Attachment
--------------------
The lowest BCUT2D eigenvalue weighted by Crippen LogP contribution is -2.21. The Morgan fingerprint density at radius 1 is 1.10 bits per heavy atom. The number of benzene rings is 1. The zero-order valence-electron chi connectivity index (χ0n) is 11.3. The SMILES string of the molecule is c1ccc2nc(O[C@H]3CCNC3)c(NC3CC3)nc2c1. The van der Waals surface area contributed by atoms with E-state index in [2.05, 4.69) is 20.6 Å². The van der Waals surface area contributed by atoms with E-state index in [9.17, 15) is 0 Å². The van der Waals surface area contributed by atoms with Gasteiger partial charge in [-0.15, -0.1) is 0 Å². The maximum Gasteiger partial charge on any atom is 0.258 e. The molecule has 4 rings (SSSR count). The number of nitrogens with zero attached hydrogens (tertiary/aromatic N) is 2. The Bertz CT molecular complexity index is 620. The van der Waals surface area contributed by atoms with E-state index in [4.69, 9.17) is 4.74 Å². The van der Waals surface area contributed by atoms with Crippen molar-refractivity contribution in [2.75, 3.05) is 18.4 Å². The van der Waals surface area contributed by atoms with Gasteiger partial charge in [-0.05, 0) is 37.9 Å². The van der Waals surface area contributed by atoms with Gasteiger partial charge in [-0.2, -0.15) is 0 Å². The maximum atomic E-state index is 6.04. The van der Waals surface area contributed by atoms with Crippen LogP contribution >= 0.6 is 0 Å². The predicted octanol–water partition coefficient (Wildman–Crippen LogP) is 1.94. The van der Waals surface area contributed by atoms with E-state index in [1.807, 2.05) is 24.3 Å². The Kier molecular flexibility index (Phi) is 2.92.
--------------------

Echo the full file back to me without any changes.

The lowest BCUT2D eigenvalue weighted by Crippen LogP contribution is -2.21. The Morgan fingerprint density at radius 1 is 1.10 bits per heavy atom. The number of benzene rings is 1. The zero-order valence-electron chi connectivity index (χ0n) is 11.3. The SMILES string of the molecule is c1ccc2nc(O[C@H]3CCNC3)c(NC3CC3)nc2c1. The van der Waals surface area contributed by atoms with E-state index in [2.05, 4.69) is 20.6 Å². The van der Waals surface area contributed by atoms with E-state index in [9.17, 15) is 0 Å². The van der Waals surface area contributed by atoms with Gasteiger partial charge in [-0.15, -0.1) is 0 Å². The maximum Gasteiger partial charge on any atom is 0.258 e. The molecule has 4 rings (SSSR count). The number of nitrogens with zero attached hydrogens (tertiary/aromatic N) is 2. The Bertz CT molecular complexity index is 620. The van der Waals surface area contributed by atoms with E-state index in [4.69, 9.17) is 4.74 Å². The van der Waals surface area contributed by atoms with Crippen molar-refractivity contribution in [2.75, 3.05) is 18.4 Å². The van der Waals surface area contributed by atoms with Gasteiger partial charge in [-0.05, 0) is 37.9 Å². The van der Waals surface area contributed by atoms with Gasteiger partial charge in [-0.2, -0.15) is 0 Å². The maximum atomic E-state index is 6.04. The van der Waals surface area contributed by atoms with Crippen LogP contribution >= 0.6 is 0 Å². The predicted octanol–water partition coefficient (Wildman–Crippen LogP) is 1.94. The van der Waals surface area contributed by atoms with E-state index in [1.807, 2.05) is 24.3 Å². The Kier molecular flexibility index (Phi) is 2.92.